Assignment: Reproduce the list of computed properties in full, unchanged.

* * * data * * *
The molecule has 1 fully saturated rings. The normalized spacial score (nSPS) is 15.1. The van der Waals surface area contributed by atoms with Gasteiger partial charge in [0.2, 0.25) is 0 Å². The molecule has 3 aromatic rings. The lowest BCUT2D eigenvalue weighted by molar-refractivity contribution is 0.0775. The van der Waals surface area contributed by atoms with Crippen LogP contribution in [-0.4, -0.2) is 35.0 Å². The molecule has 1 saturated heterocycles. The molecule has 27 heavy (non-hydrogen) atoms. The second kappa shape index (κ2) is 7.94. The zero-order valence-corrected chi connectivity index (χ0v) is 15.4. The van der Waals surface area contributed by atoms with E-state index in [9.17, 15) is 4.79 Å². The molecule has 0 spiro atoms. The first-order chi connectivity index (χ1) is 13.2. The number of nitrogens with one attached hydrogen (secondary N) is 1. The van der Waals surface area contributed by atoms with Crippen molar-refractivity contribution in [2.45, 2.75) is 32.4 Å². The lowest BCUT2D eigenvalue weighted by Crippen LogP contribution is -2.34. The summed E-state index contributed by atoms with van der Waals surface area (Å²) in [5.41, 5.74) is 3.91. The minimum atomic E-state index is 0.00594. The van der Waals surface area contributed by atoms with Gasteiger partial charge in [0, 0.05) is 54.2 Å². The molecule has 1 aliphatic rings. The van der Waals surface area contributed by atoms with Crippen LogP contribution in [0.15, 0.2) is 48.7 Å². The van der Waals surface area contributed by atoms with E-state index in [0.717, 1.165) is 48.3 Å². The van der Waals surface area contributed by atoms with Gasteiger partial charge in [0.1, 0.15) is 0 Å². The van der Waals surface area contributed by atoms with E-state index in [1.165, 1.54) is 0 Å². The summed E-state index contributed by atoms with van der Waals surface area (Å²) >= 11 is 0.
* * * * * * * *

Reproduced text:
The molecule has 1 fully saturated rings. The normalized spacial score (nSPS) is 15.1. The van der Waals surface area contributed by atoms with Gasteiger partial charge in [0.2, 0.25) is 0 Å². The molecule has 3 aromatic rings. The lowest BCUT2D eigenvalue weighted by molar-refractivity contribution is 0.0775. The van der Waals surface area contributed by atoms with Crippen LogP contribution in [-0.4, -0.2) is 35.0 Å². The molecule has 1 saturated heterocycles. The molecule has 27 heavy (non-hydrogen) atoms. The second kappa shape index (κ2) is 7.94. The zero-order valence-corrected chi connectivity index (χ0v) is 15.4. The van der Waals surface area contributed by atoms with E-state index in [9.17, 15) is 4.79 Å². The molecule has 0 spiro atoms. The first-order chi connectivity index (χ1) is 13.2. The number of nitrogens with one attached hydrogen (secondary N) is 1. The van der Waals surface area contributed by atoms with Crippen molar-refractivity contribution in [2.45, 2.75) is 32.4 Å². The lowest BCUT2D eigenvalue weighted by Crippen LogP contribution is -2.34. The summed E-state index contributed by atoms with van der Waals surface area (Å²) in [5.41, 5.74) is 3.91. The minimum atomic E-state index is 0.00594. The van der Waals surface area contributed by atoms with Gasteiger partial charge in [0, 0.05) is 54.2 Å². The molecule has 1 aliphatic rings. The van der Waals surface area contributed by atoms with Crippen LogP contribution in [0.15, 0.2) is 48.7 Å². The van der Waals surface area contributed by atoms with E-state index in [0.717, 1.165) is 48.3 Å². The van der Waals surface area contributed by atoms with Gasteiger partial charge in [0.1, 0.15) is 0 Å². The van der Waals surface area contributed by atoms with E-state index in [1.165, 1.54) is 0 Å². The summed E-state index contributed by atoms with van der Waals surface area (Å²) >= 11 is 0.